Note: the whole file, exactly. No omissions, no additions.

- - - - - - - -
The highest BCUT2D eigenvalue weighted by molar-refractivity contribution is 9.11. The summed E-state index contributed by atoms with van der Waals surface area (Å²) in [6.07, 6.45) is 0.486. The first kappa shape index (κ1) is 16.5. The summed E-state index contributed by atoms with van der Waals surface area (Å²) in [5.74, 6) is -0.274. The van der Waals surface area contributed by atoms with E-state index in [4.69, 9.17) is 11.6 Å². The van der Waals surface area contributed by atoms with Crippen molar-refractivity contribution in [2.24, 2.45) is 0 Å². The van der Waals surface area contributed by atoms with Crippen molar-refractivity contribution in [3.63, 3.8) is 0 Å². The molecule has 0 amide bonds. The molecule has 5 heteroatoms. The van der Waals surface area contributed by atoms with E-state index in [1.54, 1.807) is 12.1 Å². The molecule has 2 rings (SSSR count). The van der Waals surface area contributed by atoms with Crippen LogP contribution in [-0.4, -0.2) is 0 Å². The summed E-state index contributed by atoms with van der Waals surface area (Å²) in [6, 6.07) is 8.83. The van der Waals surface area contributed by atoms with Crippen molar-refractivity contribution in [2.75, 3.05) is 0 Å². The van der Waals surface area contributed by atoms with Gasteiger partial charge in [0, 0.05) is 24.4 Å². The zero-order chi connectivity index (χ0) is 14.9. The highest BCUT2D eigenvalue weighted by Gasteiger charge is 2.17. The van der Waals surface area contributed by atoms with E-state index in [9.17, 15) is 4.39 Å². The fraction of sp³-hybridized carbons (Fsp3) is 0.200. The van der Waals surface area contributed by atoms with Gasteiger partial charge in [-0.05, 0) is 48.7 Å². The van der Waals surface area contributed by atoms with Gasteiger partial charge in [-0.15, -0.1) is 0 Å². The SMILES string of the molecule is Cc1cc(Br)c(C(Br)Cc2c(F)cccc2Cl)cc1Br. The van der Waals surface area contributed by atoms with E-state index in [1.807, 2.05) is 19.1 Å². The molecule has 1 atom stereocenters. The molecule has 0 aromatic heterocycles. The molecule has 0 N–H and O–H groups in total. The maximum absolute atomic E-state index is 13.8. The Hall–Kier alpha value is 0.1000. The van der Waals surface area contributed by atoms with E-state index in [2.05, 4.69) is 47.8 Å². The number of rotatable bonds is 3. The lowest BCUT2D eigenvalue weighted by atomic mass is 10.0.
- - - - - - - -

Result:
The highest BCUT2D eigenvalue weighted by molar-refractivity contribution is 9.11. The summed E-state index contributed by atoms with van der Waals surface area (Å²) in [6.07, 6.45) is 0.486. The first kappa shape index (κ1) is 16.5. The summed E-state index contributed by atoms with van der Waals surface area (Å²) in [5.74, 6) is -0.274. The van der Waals surface area contributed by atoms with E-state index in [4.69, 9.17) is 11.6 Å². The van der Waals surface area contributed by atoms with Crippen molar-refractivity contribution in [2.24, 2.45) is 0 Å². The van der Waals surface area contributed by atoms with Crippen molar-refractivity contribution in [3.63, 3.8) is 0 Å². The molecule has 0 amide bonds. The molecule has 5 heteroatoms. The van der Waals surface area contributed by atoms with E-state index in [1.54, 1.807) is 12.1 Å². The molecule has 2 rings (SSSR count). The van der Waals surface area contributed by atoms with Crippen LogP contribution in [-0.4, -0.2) is 0 Å². The summed E-state index contributed by atoms with van der Waals surface area (Å²) in [6, 6.07) is 8.83. The van der Waals surface area contributed by atoms with Crippen molar-refractivity contribution in [2.75, 3.05) is 0 Å². The van der Waals surface area contributed by atoms with Gasteiger partial charge in [0, 0.05) is 24.4 Å². The zero-order chi connectivity index (χ0) is 14.9. The highest BCUT2D eigenvalue weighted by Gasteiger charge is 2.17. The van der Waals surface area contributed by atoms with E-state index in [9.17, 15) is 4.39 Å². The fraction of sp³-hybridized carbons (Fsp3) is 0.200. The van der Waals surface area contributed by atoms with Gasteiger partial charge in [-0.05, 0) is 48.7 Å². The van der Waals surface area contributed by atoms with Gasteiger partial charge in [-0.15, -0.1) is 0 Å². The SMILES string of the molecule is Cc1cc(Br)c(C(Br)Cc2c(F)cccc2Cl)cc1Br. The van der Waals surface area contributed by atoms with E-state index in [1.807, 2.05) is 19.1 Å². The molecule has 1 atom stereocenters. The molecule has 0 aromatic heterocycles. The molecule has 0 N–H and O–H groups in total. The maximum absolute atomic E-state index is 13.8. The Hall–Kier alpha value is 0.1000. The van der Waals surface area contributed by atoms with E-state index in [2.05, 4.69) is 47.8 Å². The number of rotatable bonds is 3. The lowest BCUT2D eigenvalue weighted by atomic mass is 10.0.